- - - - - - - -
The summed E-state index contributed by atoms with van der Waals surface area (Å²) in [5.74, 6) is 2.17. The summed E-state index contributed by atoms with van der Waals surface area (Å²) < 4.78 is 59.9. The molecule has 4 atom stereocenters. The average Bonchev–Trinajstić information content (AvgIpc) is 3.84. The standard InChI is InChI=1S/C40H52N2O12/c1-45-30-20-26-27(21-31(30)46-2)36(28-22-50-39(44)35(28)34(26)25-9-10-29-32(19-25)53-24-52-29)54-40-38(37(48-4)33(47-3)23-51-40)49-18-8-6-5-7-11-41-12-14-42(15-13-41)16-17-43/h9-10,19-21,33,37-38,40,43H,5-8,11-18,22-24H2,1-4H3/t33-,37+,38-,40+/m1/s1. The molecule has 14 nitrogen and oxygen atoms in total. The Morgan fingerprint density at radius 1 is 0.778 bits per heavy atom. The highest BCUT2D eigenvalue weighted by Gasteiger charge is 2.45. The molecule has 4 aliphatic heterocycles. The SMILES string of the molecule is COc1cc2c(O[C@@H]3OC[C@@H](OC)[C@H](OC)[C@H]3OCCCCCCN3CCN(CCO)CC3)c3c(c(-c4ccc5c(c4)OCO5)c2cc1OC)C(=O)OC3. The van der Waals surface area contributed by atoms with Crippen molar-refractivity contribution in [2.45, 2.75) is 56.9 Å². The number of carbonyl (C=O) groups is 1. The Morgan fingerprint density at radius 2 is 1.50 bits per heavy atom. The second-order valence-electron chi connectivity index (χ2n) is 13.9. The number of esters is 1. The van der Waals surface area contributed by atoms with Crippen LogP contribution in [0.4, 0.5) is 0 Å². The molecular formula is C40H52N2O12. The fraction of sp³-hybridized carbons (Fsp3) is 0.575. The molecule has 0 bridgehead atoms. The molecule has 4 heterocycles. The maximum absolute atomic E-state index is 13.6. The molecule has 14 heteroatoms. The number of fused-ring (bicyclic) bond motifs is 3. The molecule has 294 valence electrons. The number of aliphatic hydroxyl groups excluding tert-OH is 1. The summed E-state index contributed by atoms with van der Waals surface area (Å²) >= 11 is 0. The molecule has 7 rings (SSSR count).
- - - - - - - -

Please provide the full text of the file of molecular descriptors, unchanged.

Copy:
The summed E-state index contributed by atoms with van der Waals surface area (Å²) in [5.74, 6) is 2.17. The summed E-state index contributed by atoms with van der Waals surface area (Å²) < 4.78 is 59.9. The molecule has 4 atom stereocenters. The average Bonchev–Trinajstić information content (AvgIpc) is 3.84. The standard InChI is InChI=1S/C40H52N2O12/c1-45-30-20-26-27(21-31(30)46-2)36(28-22-50-39(44)35(28)34(26)25-9-10-29-32(19-25)53-24-52-29)54-40-38(37(48-4)33(47-3)23-51-40)49-18-8-6-5-7-11-41-12-14-42(15-13-41)16-17-43/h9-10,19-21,33,37-38,40,43H,5-8,11-18,22-24H2,1-4H3/t33-,37+,38-,40+/m1/s1. The molecule has 14 nitrogen and oxygen atoms in total. The Morgan fingerprint density at radius 1 is 0.778 bits per heavy atom. The highest BCUT2D eigenvalue weighted by Gasteiger charge is 2.45. The molecule has 4 aliphatic heterocycles. The SMILES string of the molecule is COc1cc2c(O[C@@H]3OC[C@@H](OC)[C@H](OC)[C@H]3OCCCCCCN3CCN(CCO)CC3)c3c(c(-c4ccc5c(c4)OCO5)c2cc1OC)C(=O)OC3. The van der Waals surface area contributed by atoms with Crippen molar-refractivity contribution in [2.45, 2.75) is 56.9 Å². The number of carbonyl (C=O) groups is 1. The Morgan fingerprint density at radius 2 is 1.50 bits per heavy atom. The second-order valence-electron chi connectivity index (χ2n) is 13.9. The number of esters is 1. The van der Waals surface area contributed by atoms with Crippen LogP contribution in [0.4, 0.5) is 0 Å². The molecular formula is C40H52N2O12. The fraction of sp³-hybridized carbons (Fsp3) is 0.575. The molecule has 0 bridgehead atoms. The molecule has 4 heterocycles. The maximum absolute atomic E-state index is 13.6. The molecule has 14 heteroatoms. The number of fused-ring (bicyclic) bond motifs is 3. The molecule has 294 valence electrons. The number of aliphatic hydroxyl groups excluding tert-OH is 1. The summed E-state index contributed by atoms with van der Waals surface area (Å²) >= 11 is 0. The molecule has 7 rings (SSSR count).